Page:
I'm 40 and with headphones on (ATH-M50X) 14k and down is strong in my left ear. Right ear 11k and down is present but not nearly as loud as my left. I've noticed the difference since I was young, but never listened to see exactly what the difference between the two was.

                What is interesting is that I love a speaker with a tilted response as in the measurement below (if not tilted a little more than that).... I wonder if my left ear is actually too strong in the upper registers and together they balance out? I would think that far field listening that I'd want to crank the treble up Cerwin Vega style to make up for the lower spl in one ear... Makes me wonder how much the brain compensates for these things with the mix of both ears together.

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                • #9
                  I'm also using ATH-M50 headphones. My room is somewhat noisy with an electric heater fan blowing, I could hear the tone clearly starting at around 14K and loud at 13K.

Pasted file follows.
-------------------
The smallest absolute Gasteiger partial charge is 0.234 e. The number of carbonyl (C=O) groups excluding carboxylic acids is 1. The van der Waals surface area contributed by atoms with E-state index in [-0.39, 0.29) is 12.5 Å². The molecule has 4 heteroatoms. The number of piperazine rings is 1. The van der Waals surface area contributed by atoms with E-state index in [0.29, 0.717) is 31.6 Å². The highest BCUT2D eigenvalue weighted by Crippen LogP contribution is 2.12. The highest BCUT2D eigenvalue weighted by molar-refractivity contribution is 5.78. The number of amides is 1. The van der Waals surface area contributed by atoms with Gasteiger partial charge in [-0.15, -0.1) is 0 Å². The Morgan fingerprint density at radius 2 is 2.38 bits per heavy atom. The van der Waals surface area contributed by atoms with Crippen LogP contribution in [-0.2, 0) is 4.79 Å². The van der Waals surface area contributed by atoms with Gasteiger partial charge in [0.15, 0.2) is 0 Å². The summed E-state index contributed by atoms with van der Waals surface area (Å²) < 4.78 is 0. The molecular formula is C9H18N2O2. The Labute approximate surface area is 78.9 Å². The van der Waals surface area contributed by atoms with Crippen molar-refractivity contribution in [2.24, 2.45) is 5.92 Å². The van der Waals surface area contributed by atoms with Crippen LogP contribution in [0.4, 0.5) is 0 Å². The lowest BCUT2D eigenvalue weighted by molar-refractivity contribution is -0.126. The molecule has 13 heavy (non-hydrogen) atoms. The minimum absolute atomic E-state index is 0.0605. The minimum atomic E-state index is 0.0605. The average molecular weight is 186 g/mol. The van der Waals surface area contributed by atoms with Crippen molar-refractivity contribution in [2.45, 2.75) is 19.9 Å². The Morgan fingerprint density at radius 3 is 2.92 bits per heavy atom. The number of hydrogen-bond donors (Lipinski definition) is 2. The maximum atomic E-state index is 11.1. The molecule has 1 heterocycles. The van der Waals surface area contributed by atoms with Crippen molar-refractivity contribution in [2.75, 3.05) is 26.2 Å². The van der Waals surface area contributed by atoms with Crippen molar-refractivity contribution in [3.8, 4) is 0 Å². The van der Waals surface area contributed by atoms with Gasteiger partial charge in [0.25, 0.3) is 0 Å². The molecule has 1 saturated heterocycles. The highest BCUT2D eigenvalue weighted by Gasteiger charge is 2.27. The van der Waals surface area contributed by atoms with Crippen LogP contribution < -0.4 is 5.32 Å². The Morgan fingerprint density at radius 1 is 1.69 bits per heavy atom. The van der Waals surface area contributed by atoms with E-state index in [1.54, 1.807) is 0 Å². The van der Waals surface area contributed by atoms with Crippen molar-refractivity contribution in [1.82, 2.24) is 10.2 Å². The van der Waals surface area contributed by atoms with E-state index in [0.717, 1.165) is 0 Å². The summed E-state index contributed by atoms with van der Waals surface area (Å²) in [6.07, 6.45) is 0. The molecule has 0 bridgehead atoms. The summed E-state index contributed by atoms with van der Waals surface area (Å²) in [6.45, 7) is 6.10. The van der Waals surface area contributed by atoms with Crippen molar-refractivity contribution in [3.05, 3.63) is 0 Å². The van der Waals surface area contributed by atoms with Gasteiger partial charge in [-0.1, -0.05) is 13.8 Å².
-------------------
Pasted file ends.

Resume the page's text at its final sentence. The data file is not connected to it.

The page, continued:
I'll have to try separate listening with each ear...

                  Hmm, well one ear doesn't seem to kick in until under 12K.
                  "...this is not a subwoofer" - Jeff Bagby ;)

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                  • #10
                    26 year old male: 18k right ear, 17k both ears. About the same as I remember from a few years ago.

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                    • #11
                      Originally posted by ksneote View Post
                      26 year old male: 18k right ear, 17k both ears. About the same as I remember from a few years ago.
                      Practice safe sound, and keep it! I'll take the test at some other time...

                      Wolf
                      "Wolf, you shall now be known as "King of the Zip ties." -Pete00t
                      "Wolf and speakers equivalent to Picasso and 'Blue'" -dantheman
                      "He is a true ambassador for this forum and speaker DIY in general." -Ed Froste